DEAR AMY: My boyfriend of two years and I will be hosting Thanksgiving for my family for the first time. I know it’s still a long way off, but I’m already worried about it. The fly in the ointment is my aunt’s “boyfriend,” ”Bill.” Not only is he her former marriage counselor (eww!), he has offended and alienated every member of the family he has met. Bill gives unwanted and offensive advice and opinions on topics that do not in any way relate to him. Before you give him the benefit of the doubt, believe me, we did too. He was included in all family gatherings, and we made an effort to welcome him in, as long as he was making my aunt happy. He doesn’t, but she won’t leave him; she’s in her 60s and is afraid to be alone. Last Thanksgiving, at my cousin’s home, it was my boyfriend’s first Thanksgiving with our family. I didn’t keep a close eye on him when he engaged with Bill, but I did notice that he became a bit withdrawn after the fact, and was ready to leave as soon as it was polite to do so. On the way home, he filled me in. My boyfriend is part American Indian. He identifies strongly with his heritage. Bill went on at length about how stupid and inept American Indians are, all the while bragging about his contacts in that community. My boyfriend was offended. I was offended and furious, and my mother was livid. It was the final nail in the coffin for her. I do not want this man anywhere near my boyfriend, much less in our home. Is there a tactful way to let my aunt know that her boyfriend is not welcome at our gathering? I am a generally tactful person, but I have no tolerance for racism (and bull), so I can’t really think of a way to sugarcoat my feelings. How to say it?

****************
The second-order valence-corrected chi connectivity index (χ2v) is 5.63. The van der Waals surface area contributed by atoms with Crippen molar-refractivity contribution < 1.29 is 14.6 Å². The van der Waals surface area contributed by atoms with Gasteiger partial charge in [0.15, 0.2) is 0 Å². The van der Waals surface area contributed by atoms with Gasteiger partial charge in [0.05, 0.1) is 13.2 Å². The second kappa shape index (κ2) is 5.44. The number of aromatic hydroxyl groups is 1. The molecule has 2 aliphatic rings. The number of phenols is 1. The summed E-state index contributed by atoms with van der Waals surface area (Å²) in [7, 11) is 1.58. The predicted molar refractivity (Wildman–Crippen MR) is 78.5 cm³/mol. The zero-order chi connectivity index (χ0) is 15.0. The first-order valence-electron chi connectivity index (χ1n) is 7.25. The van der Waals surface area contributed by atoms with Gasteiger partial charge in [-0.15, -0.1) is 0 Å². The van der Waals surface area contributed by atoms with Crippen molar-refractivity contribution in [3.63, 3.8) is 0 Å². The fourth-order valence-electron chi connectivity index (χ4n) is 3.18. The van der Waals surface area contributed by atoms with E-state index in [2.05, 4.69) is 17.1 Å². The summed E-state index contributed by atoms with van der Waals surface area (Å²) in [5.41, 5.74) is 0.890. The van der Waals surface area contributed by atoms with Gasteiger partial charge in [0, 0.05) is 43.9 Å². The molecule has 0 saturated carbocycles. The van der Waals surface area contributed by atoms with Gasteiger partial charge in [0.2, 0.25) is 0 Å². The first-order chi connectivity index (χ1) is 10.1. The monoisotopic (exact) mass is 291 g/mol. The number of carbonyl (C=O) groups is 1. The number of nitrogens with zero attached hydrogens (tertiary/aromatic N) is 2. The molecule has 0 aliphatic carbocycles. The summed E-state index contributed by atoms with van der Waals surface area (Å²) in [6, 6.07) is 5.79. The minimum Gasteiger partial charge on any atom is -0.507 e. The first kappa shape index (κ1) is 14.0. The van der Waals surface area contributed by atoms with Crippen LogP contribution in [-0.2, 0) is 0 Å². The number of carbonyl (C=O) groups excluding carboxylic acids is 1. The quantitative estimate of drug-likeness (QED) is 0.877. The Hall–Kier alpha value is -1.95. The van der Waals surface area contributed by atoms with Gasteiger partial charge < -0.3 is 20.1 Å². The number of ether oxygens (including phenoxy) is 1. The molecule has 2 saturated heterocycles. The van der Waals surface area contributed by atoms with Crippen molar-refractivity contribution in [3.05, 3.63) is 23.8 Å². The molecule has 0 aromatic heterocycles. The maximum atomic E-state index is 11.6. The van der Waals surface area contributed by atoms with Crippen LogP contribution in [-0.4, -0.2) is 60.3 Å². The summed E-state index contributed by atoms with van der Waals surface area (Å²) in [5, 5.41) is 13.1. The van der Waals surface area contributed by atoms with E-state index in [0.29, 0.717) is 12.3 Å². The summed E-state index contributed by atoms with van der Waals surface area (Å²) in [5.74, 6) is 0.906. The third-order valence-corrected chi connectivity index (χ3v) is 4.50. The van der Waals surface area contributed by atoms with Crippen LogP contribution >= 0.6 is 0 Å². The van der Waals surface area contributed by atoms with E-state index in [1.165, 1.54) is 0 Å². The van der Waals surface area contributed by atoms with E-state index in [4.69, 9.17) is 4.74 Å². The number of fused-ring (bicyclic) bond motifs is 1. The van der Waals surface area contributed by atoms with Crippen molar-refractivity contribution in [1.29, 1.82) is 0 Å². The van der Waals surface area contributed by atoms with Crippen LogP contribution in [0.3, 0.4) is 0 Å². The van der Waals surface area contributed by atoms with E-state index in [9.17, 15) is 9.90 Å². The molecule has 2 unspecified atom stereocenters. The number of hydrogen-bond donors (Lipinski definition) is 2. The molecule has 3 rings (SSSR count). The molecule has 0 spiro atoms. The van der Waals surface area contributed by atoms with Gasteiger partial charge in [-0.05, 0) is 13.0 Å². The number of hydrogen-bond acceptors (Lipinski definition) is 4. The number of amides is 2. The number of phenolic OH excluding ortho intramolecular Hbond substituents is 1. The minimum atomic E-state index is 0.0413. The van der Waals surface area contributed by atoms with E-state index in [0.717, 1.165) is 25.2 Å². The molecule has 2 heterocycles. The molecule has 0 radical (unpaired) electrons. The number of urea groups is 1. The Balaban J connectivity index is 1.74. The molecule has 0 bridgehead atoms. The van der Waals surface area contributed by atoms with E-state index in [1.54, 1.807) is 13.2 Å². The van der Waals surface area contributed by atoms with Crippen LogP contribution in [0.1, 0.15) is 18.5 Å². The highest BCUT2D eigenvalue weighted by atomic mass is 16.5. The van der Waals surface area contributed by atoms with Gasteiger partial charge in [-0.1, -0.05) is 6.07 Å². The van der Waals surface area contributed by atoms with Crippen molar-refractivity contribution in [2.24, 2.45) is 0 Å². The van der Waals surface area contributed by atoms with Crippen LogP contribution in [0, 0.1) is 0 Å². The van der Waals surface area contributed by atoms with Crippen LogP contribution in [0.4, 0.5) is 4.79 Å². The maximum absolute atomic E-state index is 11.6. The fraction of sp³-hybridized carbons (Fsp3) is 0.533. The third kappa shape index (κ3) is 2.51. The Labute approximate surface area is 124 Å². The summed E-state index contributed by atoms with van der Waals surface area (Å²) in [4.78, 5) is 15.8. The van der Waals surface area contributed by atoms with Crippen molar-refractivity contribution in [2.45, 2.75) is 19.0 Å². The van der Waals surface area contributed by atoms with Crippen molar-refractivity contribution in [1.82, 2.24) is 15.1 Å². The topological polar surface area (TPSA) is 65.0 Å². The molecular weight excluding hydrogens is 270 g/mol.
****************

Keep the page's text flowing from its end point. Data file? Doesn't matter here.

DEAR PROTECTIVE: You shouldn’t have to sugarcoat your feelings. You do need to be clear about your intentions, respectful about how you explain yourself and calm while you handle the fallout.
If you don’t want this offensive person as a guest in your home, you’ll have to tell your aunt (and/or him), “Because of ‘Bill’s’ offensive comments toward my boyfriend last year, he is not welcome to come to my home when I host Thanksgiving this year.”
Understand that your aunt will likely be very upset, and may choose to stay away too. This could also cause all parties to re-litigate the original incident (be prepared).
Also understand that you are riding on the very crest of irony, Thanksgiving-wise. The original feast was a celebration of different cultures coming together peacefully for one day. But, as countless families prove each year, one day is one day more than many can manage.
DEAR AMY: My ex broke up with me more than a year ago. We’ve had no contact this year, except for when he wished me a happy birthday on Facebook. I recently messaged him on Facebook, asking about his elderly mother. He messaged back about a friend of his passing away suddenly, I messaged back, saying how sad, and it was. I wrote that he was a nice guy and how hard it must be for his family. Then I asked how he was doing. I’ve had no response in two days. I feel that when I ask him anything personal, he won’t respond. I’d like a real friendship with him, not just a Facebook friend. His birthday is coming up. Should I acknowledge it? I’m confused and hope you can help me see what’s best.
DEAR EX: A “real” friendship with your ex might not be possible. He seems to shut things down when you get too personal.
Facebook is great for keeping up with the external episodes in someone’s life. This contact could help to repair your friendship over time, but if you find this is too painful, you should unfollow him.
If you choose to remain connected on FB, definitely wish him a happy birthday.
DEAR AMY: “Facebooked” was a guy whose feelings were hurt because his co-workers didn’t “like” or comment on his posts. What a baby! If he can’t handle Facebook, he shouldn’t use it.
DEAR ADULT: Using Facebook can bring up surprising quantities of subtle and shifting hurts. I’ve felt it, myself. Taking a total break from the medium can help put things back into perspective.